Although I laughed it off, the incident opened a small chink in my self confidence. A few hundred metres on, and the next rapid we needed to scout was a 2.5 metre drop that looked messy. The landing area was shallow and rocky, and (at least to me) there wasn’t a promising line.

Crunchy drop on the Gronda

Crunchy drop on the Gronda

I hesitated, and even though the others paddled it successfully, with a boof on the left hand side, I was unsure. I was reminded of easing over a shallow fall back in the UK, and thought I could the same here. In retrospect, I should simply have followed everyone else’s line. But I didn’t – and this pattern of doing something contrary catches me out when I’m either under or over confident. I dropped off the right hand side, hitting rocks just beneath the water hard and jarring my back. It hurt, and I was worried that I’d done some damage to myself. I thought about stopping at that point – we were very close to the cars and only 500 metres above the Sorba slides where we planned to finish the day’s paddling.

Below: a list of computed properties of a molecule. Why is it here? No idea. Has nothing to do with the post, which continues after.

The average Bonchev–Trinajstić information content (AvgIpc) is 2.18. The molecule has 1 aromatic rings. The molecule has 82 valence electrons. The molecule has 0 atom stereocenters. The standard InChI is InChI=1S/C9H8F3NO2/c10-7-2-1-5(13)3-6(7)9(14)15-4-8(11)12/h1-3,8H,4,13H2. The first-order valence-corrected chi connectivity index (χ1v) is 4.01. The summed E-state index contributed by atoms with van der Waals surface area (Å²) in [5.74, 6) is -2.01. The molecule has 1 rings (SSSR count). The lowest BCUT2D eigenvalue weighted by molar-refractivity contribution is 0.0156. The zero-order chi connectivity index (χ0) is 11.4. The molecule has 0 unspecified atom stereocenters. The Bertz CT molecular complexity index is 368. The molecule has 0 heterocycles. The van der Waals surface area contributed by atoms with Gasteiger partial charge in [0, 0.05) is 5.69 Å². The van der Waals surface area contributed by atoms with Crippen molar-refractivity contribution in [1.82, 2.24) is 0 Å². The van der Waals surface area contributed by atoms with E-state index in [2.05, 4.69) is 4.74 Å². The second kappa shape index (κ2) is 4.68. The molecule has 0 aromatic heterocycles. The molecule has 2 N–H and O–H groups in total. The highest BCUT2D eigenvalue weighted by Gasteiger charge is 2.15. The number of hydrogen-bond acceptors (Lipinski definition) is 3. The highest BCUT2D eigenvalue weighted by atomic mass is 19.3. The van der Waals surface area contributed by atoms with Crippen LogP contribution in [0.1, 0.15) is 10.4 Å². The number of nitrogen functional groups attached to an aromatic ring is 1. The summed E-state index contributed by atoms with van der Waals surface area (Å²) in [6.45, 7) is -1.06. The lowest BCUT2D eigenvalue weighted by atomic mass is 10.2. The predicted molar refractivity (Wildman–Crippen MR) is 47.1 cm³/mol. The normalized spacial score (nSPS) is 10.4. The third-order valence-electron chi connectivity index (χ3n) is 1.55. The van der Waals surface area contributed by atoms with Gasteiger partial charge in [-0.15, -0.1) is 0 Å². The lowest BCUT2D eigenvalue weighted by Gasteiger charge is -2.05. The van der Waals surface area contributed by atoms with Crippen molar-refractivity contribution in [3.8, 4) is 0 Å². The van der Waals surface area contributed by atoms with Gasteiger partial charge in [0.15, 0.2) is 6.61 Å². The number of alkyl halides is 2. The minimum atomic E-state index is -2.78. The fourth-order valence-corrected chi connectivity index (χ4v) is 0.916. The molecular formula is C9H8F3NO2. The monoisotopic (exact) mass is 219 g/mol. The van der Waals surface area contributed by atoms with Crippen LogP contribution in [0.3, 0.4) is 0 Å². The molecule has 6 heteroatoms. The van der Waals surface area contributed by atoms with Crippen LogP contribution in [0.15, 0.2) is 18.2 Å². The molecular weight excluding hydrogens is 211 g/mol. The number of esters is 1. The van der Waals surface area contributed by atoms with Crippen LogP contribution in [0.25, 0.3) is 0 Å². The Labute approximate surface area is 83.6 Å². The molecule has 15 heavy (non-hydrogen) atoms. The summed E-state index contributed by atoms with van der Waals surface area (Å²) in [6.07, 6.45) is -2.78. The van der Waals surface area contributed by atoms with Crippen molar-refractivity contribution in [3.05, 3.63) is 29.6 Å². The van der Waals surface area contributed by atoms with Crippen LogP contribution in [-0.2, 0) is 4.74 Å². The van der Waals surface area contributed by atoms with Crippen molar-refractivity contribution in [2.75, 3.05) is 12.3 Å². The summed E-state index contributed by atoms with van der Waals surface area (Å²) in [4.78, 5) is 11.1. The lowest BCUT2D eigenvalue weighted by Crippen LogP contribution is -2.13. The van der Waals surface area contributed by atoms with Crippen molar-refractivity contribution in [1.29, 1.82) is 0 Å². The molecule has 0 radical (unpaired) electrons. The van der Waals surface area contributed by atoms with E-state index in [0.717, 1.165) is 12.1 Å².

I chose to go on, although I felt quite anxious above the next rapid, as much as anything because I was worried about hurting my back again. By now the second half of the group had caught up, so I watched a couple of people paddle the chunky fall under the bridge before doing it myself. Realising that I could still paddle and that I was just a bit shaken rather than broken, I relaxed into the rest of the run through to the Sorba slides. These famous rapids are visible from the road, and are great fun without being too technical. So a buzzy end to our first day on the water – and although I was feeling less than 100% I was ready for more.

A moment in a cave